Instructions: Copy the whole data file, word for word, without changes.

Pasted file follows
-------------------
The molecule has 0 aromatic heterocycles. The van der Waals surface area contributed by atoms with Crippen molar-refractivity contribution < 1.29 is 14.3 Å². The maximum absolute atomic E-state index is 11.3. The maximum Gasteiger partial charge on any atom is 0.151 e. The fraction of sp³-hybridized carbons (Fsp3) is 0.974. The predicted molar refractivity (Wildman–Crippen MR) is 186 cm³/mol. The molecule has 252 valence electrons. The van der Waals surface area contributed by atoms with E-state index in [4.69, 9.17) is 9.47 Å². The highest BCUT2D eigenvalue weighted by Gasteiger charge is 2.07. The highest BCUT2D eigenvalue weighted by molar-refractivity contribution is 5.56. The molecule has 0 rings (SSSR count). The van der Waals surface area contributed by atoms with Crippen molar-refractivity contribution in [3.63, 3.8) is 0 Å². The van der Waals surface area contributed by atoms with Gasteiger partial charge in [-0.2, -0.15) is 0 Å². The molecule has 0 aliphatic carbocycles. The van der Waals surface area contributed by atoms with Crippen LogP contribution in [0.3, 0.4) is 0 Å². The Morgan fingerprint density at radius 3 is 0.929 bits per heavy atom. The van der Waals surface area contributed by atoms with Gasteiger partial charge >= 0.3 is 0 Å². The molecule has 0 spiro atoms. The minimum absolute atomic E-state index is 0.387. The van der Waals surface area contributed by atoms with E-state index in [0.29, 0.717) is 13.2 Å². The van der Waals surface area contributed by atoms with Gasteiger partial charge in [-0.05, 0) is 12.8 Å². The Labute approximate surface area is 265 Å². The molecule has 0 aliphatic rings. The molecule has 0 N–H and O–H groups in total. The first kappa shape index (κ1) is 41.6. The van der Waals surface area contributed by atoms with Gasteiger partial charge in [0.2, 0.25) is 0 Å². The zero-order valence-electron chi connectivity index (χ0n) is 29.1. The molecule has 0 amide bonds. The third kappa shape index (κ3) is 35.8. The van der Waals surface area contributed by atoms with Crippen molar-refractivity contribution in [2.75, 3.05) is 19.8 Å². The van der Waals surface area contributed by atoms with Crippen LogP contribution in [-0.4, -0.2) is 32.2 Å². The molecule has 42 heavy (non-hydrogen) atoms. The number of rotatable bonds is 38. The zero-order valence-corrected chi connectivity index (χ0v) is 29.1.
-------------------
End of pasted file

The molecule has 0 aromatic heterocycles. The van der Waals surface area contributed by atoms with Crippen molar-refractivity contribution < 1.29 is 14.3 Å². The maximum absolute atomic E-state index is 11.3. The maximum Gasteiger partial charge on any atom is 0.151 e. The fraction of sp³-hybridized carbons (Fsp3) is 0.974. The predicted molar refractivity (Wildman–Crippen MR) is 186 cm³/mol. The molecule has 252 valence electrons. The van der Waals surface area contributed by atoms with E-state index in [4.69, 9.17) is 9.47 Å². The highest BCUT2D eigenvalue weighted by Gasteiger charge is 2.07. The highest BCUT2D eigenvalue weighted by molar-refractivity contribution is 5.56. The molecule has 0 rings (SSSR count). The van der Waals surface area contributed by atoms with Crippen molar-refractivity contribution in [3.63, 3.8) is 0 Å². The van der Waals surface area contributed by atoms with Gasteiger partial charge in [-0.2, -0.15) is 0 Å². The molecule has 0 aliphatic carbocycles. The van der Waals surface area contributed by atoms with Crippen LogP contribution in [0.3, 0.4) is 0 Å². The Morgan fingerprint density at radius 3 is 0.929 bits per heavy atom. The van der Waals surface area contributed by atoms with Gasteiger partial charge >= 0.3 is 0 Å². The molecule has 0 spiro atoms. The minimum absolute atomic E-state index is 0.387. The van der Waals surface area contributed by atoms with E-state index in [0.29, 0.717) is 13.2 Å². The van der Waals surface area contributed by atoms with Gasteiger partial charge in [-0.05, 0) is 12.8 Å². The Labute approximate surface area is 265 Å². The molecule has 0 aliphatic rings. The molecule has 0 N–H and O–H groups in total. The first kappa shape index (κ1) is 41.6. The van der Waals surface area contributed by atoms with Gasteiger partial charge in [0.2, 0.25) is 0 Å². The zero-order valence-electron chi connectivity index (χ0n) is 29.1. The molecule has 0 amide bonds. The third kappa shape index (κ3) is 35.8. The van der Waals surface area contributed by atoms with Crippen molar-refractivity contribution in [2.75, 3.05) is 19.8 Å². The van der Waals surface area contributed by atoms with Crippen LogP contribution in [-0.4, -0.2) is 32.2 Å². The molecule has 42 heavy (non-hydrogen) atoms. The number of rotatable bonds is 38. The zero-order valence-corrected chi connectivity index (χ0v) is 29.1.